Why does the price of bitcoin increase so fast?

Andrew Munro 11 December 2017 NEWS

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The ups and downs.

Since its creation, bitcoin prices have been volatile compared to most other assets and currencies. But the last quarter of 2017 has seen it go truly wild, jumping thousands of dollars a day.

There are a lot of factors pushing the prices, but some anomalies in supply and demand might be the main ones.

The upwards-moving prices come from an influx of buyers, but the most outrageous price movements occur when this accompanied by a drop-off in the number of sellers at the same time.

More buyers, fewer sellers

By some measures over a million people a day are buying bitcoin for the first time. Some of the key factors are probably:

  • FOMO: Fear of Missing Out (FOMO) has always been an effective sales tactic, and no one wants to miss out on the bitcoin goldrush.
  • Market infrastructure: A couple of years ago you needed some technical expertise to get involved, but these days anyone can easily buy bitcoin.
  • Hype: For years now there's been a bitcoin price spike almost every time it's mentioned in the news. Now it's all over the news every day.

More people are buying bitcoin than ever before, which pushes up prices. But the reason it's so such a sharp rise might be the simultaneous drop-off in sellers.

The vast majority of bitcoin buyers are doing it as an investment. They're buying with the intention of just holding onto their coins and watching the price go up. This skews the supply and demand disproportionately, driving prices up even faster.

All of the above factors are causing price to skyrocket. And with prices changing minute-to-minute, more casual sellers start hanging out waiting for the prices to peak before they sell.

You can clearly see this in the latest price spike. After the price peaks, sellers return the market and consolidate their profits.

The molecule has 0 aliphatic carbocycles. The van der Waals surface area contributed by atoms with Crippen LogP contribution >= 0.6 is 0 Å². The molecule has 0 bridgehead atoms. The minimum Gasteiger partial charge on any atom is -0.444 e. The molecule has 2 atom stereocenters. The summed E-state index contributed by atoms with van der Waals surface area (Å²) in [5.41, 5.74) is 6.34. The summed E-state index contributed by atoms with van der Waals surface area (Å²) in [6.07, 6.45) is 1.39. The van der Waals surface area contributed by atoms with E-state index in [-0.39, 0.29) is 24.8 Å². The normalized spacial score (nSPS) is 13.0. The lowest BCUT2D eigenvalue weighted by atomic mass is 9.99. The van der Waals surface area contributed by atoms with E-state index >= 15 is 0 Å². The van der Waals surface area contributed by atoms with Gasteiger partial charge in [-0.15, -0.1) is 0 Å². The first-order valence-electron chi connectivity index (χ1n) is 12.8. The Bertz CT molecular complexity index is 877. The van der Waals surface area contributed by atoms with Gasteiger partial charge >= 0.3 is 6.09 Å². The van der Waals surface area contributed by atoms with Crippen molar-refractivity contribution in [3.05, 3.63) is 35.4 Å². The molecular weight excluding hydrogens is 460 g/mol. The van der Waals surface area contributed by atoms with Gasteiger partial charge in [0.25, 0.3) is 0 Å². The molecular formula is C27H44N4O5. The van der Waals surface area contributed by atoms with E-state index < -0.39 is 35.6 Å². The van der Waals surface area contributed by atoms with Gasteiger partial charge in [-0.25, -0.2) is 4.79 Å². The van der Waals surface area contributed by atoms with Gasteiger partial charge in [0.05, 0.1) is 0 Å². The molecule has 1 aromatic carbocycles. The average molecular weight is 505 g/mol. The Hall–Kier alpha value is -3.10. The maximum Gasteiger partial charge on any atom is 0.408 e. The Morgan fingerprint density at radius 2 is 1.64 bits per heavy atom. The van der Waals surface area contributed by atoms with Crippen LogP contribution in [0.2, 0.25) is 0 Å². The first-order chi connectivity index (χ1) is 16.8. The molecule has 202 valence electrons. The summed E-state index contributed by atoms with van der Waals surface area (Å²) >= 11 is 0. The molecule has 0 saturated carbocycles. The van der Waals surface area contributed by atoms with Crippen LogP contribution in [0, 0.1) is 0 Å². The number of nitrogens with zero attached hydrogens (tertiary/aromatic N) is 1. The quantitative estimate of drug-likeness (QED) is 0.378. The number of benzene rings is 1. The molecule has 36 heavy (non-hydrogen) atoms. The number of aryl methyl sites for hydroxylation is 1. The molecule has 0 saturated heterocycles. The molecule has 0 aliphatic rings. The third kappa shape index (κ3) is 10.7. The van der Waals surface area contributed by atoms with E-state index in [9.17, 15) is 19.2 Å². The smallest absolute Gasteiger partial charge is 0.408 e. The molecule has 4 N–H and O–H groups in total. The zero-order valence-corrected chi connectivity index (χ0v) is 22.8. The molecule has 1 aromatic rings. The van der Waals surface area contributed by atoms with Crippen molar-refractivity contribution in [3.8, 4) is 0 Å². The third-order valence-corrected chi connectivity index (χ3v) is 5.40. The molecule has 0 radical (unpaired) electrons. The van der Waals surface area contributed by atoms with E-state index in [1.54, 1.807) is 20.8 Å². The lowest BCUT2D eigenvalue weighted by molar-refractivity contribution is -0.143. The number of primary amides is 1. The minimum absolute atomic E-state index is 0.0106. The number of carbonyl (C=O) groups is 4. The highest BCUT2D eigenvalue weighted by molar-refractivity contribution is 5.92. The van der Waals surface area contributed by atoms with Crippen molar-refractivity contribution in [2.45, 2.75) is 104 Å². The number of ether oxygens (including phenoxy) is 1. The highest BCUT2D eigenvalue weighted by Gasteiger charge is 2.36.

Historical Rate chart of BTC and AUD

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Updated: 16 Aug 2018 23:38:20 UTC

A cause for concern?

That cycle can drive an extraordinarily fast price rise, regardless of the actual quality or viability of bitcoin (or anything else that falls into the same cycle). It's also self-driving and the faster prices rise, the faster they'll often keep rising.

Of course, a bitcoin is only worth anything if you eventually sell or spend it. Simply holding onto bitcoin forever is pointless.

But the rising popularity of bitcoin hasn't seen it become more widely accepted as a payment method. It's actually had the opposite effect. Fewer merchants accept bitcoin now than they did a few years ago.

This is largely because hyper-volatility doesn't make for a good payment method, and because bitcoin's scaling problems mean it actually gets less useful as it gets more popular and widely used.

If bitcoin doesn't become widely accepted as an actual payment method, the only way to get a return on investment from bitcoin is to sell it.

More sellers naturally pushes the prices downwards, and once you get prices on a downswing any bitcoin buyers are more likely to wait until it bottoms out.

The exact same process that's been pushing bitcoin prices upwards so sharply can just as easily push them downwards if the bubble bursts.

Disclaimer: This information should not be interpreted as an endorsement of cryptocurrency or any specific provider, service or offering. It is not a recommendation to trade. Cryptocurrencies are speculative, complex and involve significant risks – they are highly volatile and sensitive to secondary activity. Performance is unpredictable and past performance is no guarantee of future performance. Consider your own circumstances, and obtain your own advice, before relying on this information. You should also verify the nature of any product or service (including its legal status and relevant regulatory requirements) and consult the relevant Regulators' websites before making any decision. Finder, or the author, may have holdings in the cryptocurrencies discussed.

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